She did not know that I’d been pregnant by Kimball before, when I was twenty. Neither of them knew. We’d only been together a few months.  I was young, and scared, not interested in having a child, so I had an abortion. We broke up soon after, but stayed friends, and a few years later he started seeing my older sister.

After I cleaned up the kitchen I went into Alice and Kimball’s bedroom. I’d re-decorated it when Kimball had first been diagnosed. The bedding was plush: thick red velvet comforter, tons of oversized pillows. The comforter was on the floor and I picked it up and smoothed it on the bed, wondering what room might be converted for the nursery.


Friday morning Kimball had a feeding tube surgically put in his stomach so he could give himself fluids and wouldn’t have to keep getting hooked up to IVs.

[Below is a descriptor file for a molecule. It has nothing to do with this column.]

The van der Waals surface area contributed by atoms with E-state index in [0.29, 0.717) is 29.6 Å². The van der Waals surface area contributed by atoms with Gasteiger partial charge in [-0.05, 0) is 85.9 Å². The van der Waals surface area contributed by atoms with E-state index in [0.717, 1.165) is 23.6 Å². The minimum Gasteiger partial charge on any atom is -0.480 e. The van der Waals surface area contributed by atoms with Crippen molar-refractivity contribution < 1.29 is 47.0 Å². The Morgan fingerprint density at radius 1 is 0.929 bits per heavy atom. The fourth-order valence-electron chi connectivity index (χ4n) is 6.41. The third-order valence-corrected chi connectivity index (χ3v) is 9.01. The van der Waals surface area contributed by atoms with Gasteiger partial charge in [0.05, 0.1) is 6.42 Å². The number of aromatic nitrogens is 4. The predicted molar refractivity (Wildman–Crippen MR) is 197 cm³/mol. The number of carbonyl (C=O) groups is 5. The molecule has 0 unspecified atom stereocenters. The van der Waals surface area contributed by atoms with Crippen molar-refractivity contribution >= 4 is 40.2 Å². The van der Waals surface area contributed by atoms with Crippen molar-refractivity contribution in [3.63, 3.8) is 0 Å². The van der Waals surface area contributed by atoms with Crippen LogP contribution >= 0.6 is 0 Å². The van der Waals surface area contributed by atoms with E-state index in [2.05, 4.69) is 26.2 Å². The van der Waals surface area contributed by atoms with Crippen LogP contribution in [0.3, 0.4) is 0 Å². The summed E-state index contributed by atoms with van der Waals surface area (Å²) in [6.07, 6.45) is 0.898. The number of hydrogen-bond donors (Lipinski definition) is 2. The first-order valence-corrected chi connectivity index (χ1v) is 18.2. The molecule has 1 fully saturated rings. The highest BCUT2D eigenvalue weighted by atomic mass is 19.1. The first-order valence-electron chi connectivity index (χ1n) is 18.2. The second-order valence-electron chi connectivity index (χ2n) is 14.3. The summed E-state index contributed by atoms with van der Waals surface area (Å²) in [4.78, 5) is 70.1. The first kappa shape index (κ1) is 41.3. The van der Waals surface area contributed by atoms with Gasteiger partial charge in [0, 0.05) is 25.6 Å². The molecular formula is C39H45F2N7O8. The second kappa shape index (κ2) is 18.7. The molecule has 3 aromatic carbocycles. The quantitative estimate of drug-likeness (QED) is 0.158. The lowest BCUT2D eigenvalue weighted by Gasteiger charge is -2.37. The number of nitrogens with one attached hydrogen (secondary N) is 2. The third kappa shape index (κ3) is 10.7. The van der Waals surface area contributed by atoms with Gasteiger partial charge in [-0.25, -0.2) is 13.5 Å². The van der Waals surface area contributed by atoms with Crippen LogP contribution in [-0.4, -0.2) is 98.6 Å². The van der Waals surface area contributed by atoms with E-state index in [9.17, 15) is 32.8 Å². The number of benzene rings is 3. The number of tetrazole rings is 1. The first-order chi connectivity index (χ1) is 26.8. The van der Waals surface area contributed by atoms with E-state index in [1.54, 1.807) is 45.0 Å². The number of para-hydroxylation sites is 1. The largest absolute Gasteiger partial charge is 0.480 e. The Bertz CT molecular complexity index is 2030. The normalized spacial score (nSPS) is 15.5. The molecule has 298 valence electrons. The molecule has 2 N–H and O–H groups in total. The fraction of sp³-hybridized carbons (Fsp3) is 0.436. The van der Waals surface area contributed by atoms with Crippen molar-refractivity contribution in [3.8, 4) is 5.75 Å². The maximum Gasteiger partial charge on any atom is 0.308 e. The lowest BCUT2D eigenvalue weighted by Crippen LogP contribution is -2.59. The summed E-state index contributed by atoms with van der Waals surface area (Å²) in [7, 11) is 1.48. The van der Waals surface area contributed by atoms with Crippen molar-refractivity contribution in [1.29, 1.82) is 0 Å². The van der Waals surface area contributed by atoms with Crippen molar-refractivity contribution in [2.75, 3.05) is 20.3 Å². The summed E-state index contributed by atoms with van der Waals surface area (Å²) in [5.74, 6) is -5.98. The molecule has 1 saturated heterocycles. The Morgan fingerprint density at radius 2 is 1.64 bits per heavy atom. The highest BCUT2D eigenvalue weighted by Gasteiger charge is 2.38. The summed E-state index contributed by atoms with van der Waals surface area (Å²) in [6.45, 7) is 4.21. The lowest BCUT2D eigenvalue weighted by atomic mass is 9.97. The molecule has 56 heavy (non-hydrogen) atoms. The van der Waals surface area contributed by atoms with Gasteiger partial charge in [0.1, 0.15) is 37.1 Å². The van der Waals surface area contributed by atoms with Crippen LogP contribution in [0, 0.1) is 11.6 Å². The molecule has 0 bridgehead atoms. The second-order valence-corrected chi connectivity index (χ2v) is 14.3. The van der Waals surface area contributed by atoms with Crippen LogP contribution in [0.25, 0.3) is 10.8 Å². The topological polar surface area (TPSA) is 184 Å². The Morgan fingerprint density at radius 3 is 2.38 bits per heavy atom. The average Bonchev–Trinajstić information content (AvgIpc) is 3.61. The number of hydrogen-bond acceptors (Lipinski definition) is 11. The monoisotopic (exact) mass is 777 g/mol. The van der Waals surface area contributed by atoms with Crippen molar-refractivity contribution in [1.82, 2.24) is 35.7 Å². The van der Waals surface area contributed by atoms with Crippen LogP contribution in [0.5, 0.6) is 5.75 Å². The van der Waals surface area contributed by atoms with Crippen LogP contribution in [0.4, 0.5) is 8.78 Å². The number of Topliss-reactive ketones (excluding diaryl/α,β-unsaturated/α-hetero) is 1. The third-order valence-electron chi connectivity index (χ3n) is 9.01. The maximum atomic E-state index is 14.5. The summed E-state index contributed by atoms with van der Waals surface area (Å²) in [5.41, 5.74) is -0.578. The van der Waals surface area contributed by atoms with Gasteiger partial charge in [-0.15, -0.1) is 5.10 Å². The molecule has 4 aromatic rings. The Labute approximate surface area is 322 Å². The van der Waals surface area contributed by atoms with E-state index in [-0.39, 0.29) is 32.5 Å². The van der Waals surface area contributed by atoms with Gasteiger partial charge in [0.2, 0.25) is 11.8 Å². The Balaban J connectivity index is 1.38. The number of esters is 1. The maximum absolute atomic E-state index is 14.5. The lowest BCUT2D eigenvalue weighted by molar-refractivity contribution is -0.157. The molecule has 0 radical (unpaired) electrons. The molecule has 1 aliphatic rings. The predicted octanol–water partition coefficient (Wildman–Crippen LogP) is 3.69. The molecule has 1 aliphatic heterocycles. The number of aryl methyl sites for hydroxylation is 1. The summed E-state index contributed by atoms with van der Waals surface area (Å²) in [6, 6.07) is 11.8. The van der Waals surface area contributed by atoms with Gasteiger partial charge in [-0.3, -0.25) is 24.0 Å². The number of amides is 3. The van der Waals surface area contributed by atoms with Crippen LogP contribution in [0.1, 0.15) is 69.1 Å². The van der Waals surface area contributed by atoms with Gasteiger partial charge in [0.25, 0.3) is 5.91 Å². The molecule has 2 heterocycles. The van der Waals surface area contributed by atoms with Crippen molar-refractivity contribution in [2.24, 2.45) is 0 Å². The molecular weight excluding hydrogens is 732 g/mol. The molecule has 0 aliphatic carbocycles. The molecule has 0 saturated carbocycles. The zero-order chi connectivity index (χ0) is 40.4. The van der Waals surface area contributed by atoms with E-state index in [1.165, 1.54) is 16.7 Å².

That afternoon I took a pot of vegetable soup and a spinach casserole over to their house. Kimball wouldn’t be able to eat anything but Alice needed stuff for Dylan’s visit. Kimball was on the couch in clean blue pajamas. The top looked like a business shirt. He was looking at the TV, which was not on. I wanted to curl up with him.

“Food smells good,” he said. “Can you pick me up at the center tomorrow?”

“Of course.” We didn’t say “cancer center.” We didn’t say “cancer.” I put everything away and stretched out on the other couch, using a tangle of blankets as a pillow.

“What did you do last night?” he asked, still staring at the TV.